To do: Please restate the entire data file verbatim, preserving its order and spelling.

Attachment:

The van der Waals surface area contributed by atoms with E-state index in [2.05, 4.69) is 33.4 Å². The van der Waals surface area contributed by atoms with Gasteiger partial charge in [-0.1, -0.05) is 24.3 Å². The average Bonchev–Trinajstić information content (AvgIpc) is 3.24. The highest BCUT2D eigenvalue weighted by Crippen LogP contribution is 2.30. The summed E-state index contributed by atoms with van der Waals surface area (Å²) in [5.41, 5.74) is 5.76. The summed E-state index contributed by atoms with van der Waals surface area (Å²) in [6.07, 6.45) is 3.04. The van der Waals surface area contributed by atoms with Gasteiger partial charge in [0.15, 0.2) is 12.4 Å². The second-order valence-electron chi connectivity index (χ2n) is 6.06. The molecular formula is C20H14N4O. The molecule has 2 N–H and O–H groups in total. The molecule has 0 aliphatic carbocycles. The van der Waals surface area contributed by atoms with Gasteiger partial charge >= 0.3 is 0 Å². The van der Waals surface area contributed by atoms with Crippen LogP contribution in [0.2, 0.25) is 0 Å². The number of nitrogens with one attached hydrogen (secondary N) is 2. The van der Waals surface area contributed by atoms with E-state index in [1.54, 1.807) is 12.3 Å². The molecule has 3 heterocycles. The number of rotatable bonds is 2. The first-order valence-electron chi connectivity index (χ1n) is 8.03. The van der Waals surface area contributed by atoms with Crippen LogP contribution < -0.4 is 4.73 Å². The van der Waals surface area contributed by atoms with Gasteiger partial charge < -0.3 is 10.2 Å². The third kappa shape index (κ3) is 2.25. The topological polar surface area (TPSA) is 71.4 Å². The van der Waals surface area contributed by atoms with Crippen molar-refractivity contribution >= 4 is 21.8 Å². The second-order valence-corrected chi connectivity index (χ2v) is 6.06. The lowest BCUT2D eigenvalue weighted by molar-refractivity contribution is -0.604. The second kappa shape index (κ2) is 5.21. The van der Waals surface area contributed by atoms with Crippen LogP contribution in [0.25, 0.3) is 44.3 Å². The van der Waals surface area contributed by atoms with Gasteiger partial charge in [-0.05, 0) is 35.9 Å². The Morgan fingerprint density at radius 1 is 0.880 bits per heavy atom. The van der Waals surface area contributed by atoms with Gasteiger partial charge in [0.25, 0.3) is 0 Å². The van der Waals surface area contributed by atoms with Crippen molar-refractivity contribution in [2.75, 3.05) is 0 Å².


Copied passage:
The van der Waals surface area contributed by atoms with E-state index in [2.05, 4.69) is 33.4 Å². The van der Waals surface area contributed by atoms with Gasteiger partial charge in [-0.1, -0.05) is 24.3 Å². The average Bonchev–Trinajstić information content (AvgIpc) is 3.24. The highest BCUT2D eigenvalue weighted by Crippen LogP contribution is 2.30. The summed E-state index contributed by atoms with van der Waals surface area (Å²) in [5.41, 5.74) is 5.76. The summed E-state index contributed by atoms with van der Waals surface area (Å²) in [6.07, 6.45) is 3.04. The van der Waals surface area contributed by atoms with Gasteiger partial charge in [0.15, 0.2) is 12.4 Å². The second-order valence-electron chi connectivity index (χ2n) is 6.06. The molecular formula is C20H14N4O. The molecule has 2 N–H and O–H groups in total. The molecule has 0 aliphatic carbocycles. The van der Waals surface area contributed by atoms with Gasteiger partial charge >= 0.3 is 0 Å². The van der Waals surface area contributed by atoms with Crippen LogP contribution in [0.2, 0.25) is 0 Å². The number of nitrogens with one attached hydrogen (secondary N) is 2. The van der Waals surface area contributed by atoms with E-state index in [1.54, 1.807) is 12.3 Å². The molecule has 3 heterocycles. The number of rotatable bonds is 2. The first-order valence-electron chi connectivity index (χ1n) is 8.03. The van der Waals surface area contributed by atoms with Crippen LogP contribution < -0.4 is 4.73 Å². The van der Waals surface area contributed by atoms with Gasteiger partial charge < -0.3 is 10.2 Å². The third kappa shape index (κ3) is 2.25. The topological polar surface area (TPSA) is 71.4 Å². The van der Waals surface area contributed by atoms with Crippen molar-refractivity contribution >= 4 is 21.8 Å². The second-order valence-corrected chi connectivity index (χ2v) is 6.06. The lowest BCUT2D eigenvalue weighted by molar-refractivity contribution is -0.604. The second kappa shape index (κ2) is 5.21. The van der Waals surface area contributed by atoms with Crippen LogP contribution in [0.25, 0.3) is 44.3 Å². The van der Waals surface area contributed by atoms with Gasteiger partial charge in [-0.05, 0) is 35.9 Å². The Morgan fingerprint density at radius 1 is 0.880 bits per heavy atom. The van der Waals surface area contributed by atoms with Gasteiger partial charge in [0.25, 0.3) is 0 Å². The van der Waals surface area contributed by atoms with Crippen molar-refractivity contribution in [2.75, 3.05) is 0 Å².